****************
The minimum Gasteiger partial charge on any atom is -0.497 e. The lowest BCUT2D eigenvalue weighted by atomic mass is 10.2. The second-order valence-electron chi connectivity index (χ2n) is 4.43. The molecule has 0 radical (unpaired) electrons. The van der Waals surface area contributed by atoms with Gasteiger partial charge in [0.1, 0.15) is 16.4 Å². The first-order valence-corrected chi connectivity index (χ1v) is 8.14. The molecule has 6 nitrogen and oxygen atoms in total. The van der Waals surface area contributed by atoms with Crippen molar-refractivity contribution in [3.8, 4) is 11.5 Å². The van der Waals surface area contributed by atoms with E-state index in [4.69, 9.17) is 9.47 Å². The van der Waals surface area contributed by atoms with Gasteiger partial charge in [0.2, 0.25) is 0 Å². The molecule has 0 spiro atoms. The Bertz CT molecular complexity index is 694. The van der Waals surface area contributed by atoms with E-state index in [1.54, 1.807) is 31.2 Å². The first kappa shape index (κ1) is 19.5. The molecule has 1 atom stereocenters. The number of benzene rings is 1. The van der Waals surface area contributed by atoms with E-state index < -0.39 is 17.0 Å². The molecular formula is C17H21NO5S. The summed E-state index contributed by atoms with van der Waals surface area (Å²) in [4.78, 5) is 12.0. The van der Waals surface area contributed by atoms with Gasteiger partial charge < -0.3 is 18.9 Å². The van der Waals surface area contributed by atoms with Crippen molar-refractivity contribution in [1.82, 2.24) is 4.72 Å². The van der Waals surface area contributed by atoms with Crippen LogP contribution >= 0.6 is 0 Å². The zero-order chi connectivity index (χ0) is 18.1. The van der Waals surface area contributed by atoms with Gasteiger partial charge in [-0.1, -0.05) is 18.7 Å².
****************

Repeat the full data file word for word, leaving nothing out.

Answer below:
The minimum Gasteiger partial charge on any atom is -0.497 e. The lowest BCUT2D eigenvalue weighted by atomic mass is 10.2. The second-order valence-electron chi connectivity index (χ2n) is 4.43. The molecule has 0 radical (unpaired) electrons. The van der Waals surface area contributed by atoms with Gasteiger partial charge in [0.1, 0.15) is 16.4 Å². The first-order valence-corrected chi connectivity index (χ1v) is 8.14. The molecule has 6 nitrogen and oxygen atoms in total. The van der Waals surface area contributed by atoms with Crippen molar-refractivity contribution in [3.8, 4) is 11.5 Å². The van der Waals surface area contributed by atoms with E-state index in [4.69, 9.17) is 9.47 Å². The van der Waals surface area contributed by atoms with Gasteiger partial charge in [0.2, 0.25) is 0 Å². The molecule has 0 spiro atoms. The Bertz CT molecular complexity index is 694. The van der Waals surface area contributed by atoms with E-state index in [1.54, 1.807) is 31.2 Å². The first kappa shape index (κ1) is 19.5. The molecule has 1 atom stereocenters. The number of benzene rings is 1. The van der Waals surface area contributed by atoms with E-state index < -0.39 is 17.0 Å². The molecular formula is C17H21NO5S. The summed E-state index contributed by atoms with van der Waals surface area (Å²) in [4.78, 5) is 12.0. The van der Waals surface area contributed by atoms with Gasteiger partial charge < -0.3 is 18.9 Å². The van der Waals surface area contributed by atoms with Crippen molar-refractivity contribution in [1.82, 2.24) is 4.72 Å². The van der Waals surface area contributed by atoms with Crippen LogP contribution >= 0.6 is 0 Å². The zero-order chi connectivity index (χ0) is 18.1. The van der Waals surface area contributed by atoms with Gasteiger partial charge in [-0.1, -0.05) is 18.7 Å².